tion --_"the crux of the whole problem"
in the troubled region.
HE ALSO declared again that Egypt
would fight if necessary to regain terri-
tory now occupied by Israel. "It is in-
evitable for a country like Egypt . . . to
regain its territory either through peace
ful means or by might," Sadat said.
Nixon skirted direct responses to Sa-
dat's challenges, saying "I did not come
with ready-made solutions" to decades-
old problems. They will require "a great
deal of delicate diplomacy on the part of
all parties involved," he said.
The presidents' exchange of toasts at
the dinner, on the grounds of Kubbeh
Palace, injected a tone of political real-
ity into what had been almost a euphoric
mood of celebration on Nixon's arrival
to launch a week-long, five-nation tour
of the Middle East. Their aides had said
talks that began earlier would lay a
strong foundation for peace and future
relations.
STEPPING front the jetliner that car-
ried him from Salzburg, Austria, Nixon
had told Sadat: "It is a great day for
both our countries."
At the dinner, Sadat hailed Nixon's
journey as "one of your major achieve-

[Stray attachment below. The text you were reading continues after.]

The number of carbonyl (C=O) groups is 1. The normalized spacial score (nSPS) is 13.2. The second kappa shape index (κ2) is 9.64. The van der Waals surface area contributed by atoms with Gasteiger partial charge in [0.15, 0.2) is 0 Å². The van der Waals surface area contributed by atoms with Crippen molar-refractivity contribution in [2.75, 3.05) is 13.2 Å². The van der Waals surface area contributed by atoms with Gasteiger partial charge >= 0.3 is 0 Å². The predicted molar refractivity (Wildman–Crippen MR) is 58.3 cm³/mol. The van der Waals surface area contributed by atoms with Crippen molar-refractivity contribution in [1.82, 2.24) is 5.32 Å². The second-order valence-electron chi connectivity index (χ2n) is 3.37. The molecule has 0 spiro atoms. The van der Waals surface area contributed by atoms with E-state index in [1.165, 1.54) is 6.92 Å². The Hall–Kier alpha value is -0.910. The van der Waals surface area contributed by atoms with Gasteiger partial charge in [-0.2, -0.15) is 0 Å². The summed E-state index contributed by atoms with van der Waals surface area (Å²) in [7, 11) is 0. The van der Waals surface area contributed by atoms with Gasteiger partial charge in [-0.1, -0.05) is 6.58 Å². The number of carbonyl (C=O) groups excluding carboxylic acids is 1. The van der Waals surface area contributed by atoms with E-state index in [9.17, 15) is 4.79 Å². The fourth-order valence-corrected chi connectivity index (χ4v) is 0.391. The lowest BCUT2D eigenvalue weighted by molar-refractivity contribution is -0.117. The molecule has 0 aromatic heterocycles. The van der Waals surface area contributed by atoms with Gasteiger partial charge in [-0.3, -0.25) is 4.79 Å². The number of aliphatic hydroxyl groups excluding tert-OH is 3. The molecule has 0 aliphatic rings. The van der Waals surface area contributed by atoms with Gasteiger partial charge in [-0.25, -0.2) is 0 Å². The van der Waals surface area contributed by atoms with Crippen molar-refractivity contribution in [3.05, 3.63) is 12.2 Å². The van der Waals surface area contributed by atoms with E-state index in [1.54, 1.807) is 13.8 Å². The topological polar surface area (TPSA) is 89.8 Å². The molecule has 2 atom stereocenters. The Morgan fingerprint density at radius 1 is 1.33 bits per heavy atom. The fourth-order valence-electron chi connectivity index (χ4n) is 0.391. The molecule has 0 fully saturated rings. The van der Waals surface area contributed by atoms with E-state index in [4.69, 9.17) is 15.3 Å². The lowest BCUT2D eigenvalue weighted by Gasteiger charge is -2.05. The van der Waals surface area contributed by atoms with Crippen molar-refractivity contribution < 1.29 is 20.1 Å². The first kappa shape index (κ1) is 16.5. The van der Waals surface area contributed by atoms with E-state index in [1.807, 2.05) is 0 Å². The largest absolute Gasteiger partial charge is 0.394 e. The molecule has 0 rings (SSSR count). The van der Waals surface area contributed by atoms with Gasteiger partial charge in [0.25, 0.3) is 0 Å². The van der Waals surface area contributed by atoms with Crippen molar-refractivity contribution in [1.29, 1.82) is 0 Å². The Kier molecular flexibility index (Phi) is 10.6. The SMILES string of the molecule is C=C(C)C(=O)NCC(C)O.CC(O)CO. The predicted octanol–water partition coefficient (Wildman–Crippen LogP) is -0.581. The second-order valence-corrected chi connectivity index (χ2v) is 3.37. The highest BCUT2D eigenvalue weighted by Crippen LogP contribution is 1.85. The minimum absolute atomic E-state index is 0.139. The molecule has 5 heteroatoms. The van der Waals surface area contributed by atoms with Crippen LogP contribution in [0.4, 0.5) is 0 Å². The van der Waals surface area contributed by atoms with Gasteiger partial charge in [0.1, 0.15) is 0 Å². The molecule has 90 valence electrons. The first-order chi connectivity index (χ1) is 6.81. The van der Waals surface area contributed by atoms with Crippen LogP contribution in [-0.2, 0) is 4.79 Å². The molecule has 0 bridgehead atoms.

ments" and said it marks a "manifest
change of emphasis in yours and in
American strategy. We welcome this
change with all its political and psy-
chological significance."
This was a reference to policy shifts
by the Nixon administration which has
led to rapidly improved relations with
once-antagonistic Arab governments such
as Egypt's.
See THRONGS, Page 10

EGYPTIAN PRESIDENT Anwar Sadat and President Nixoh drive in an open car through a crowd near the Ciro
airport yesterday. The sign in the background reads, "Nixon, Remember the Palestinians," a theme reiterated by Sadat
during official toasts later in the day. Police and government troops held back the crowd of two million that came
out to watch Nixon ride by on his way to the Kubbeh Palace.
B~~~ a t rl aoS I er
Bullard.pinitiatesbilltond
state police subversion unit

By DAVID WHITING
State Rep. Perry Bullard (D-Ann Ar-
bor) introduced legislation yesterday to
abolish the Subversive Activities Inves-
tigation (SAID) of the State Police.
Bullard proposed the bill before the
state House because the existence of
SAID is the "complete antithesis of a
democratic society," he explained.
HE CHARGED that SAID, which was
formed in 1951, "collects information on
citizens and terrorized students and pro-
fessors during the 50's and 60's when
it was referred to as the Red Squad
Unit."
Bullard asked State Police Director
John Plants March 28 for cost-effective-
ness and performance information on
the division but has not yet received a
reply.
Plants was unavailable for comment
last night and is the only officer allowed
to discuss the special division.
Complaining about the lack of avail-
able information regarding the police
unit, Bullard noted that the police budget
is scheduled to go before the House
Appropriations Committee in the next
few weeks.
IN JANUARY, after Governor Milliken
asked that the number of undercover